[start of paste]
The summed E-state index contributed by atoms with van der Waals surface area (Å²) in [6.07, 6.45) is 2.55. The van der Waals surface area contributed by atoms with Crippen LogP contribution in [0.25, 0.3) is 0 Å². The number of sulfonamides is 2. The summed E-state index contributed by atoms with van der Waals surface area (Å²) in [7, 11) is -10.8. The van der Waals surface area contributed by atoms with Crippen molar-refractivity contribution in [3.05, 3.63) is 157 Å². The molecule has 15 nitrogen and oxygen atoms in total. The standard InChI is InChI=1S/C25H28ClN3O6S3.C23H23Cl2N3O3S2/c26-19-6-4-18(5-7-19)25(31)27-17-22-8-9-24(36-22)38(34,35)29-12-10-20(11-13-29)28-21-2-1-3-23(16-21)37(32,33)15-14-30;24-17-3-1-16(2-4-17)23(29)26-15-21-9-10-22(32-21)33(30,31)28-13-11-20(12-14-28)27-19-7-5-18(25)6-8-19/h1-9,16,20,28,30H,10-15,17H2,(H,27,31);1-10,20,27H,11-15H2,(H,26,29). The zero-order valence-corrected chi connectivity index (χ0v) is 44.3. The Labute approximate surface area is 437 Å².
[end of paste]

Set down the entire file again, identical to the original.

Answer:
The summed E-state index contributed by atoms with van der Waals surface area (Å²) in [6.07, 6.45) is 2.55. The van der Waals surface area contributed by atoms with Crippen LogP contribution in [0.25, 0.3) is 0 Å². The number of sulfonamides is 2. The summed E-state index contributed by atoms with van der Waals surface area (Å²) in [7, 11) is -10.8. The van der Waals surface area contributed by atoms with Crippen molar-refractivity contribution in [3.05, 3.63) is 157 Å². The molecule has 15 nitrogen and oxygen atoms in total. The standard InChI is InChI=1S/C25H28ClN3O6S3.C23H23Cl2N3O3S2/c26-19-6-4-18(5-7-19)25(31)27-17-22-8-9-24(36-22)38(34,35)29-12-10-20(11-13-29)28-21-2-1-3-23(16-21)37(32,33)15-14-30;24-17-3-1-16(2-4-17)23(29)26-15-21-9-10-22(32-21)33(30,31)28-13-11-20(12-14-28)27-19-7-5-18(25)6-8-19/h1-9,16,20,28,30H,10-15,17H2,(H,27,31);1-10,20,27H,11-15H2,(H,26,29). The zero-order valence-corrected chi connectivity index (χ0v) is 44.3. The Labute approximate surface area is 437 Å².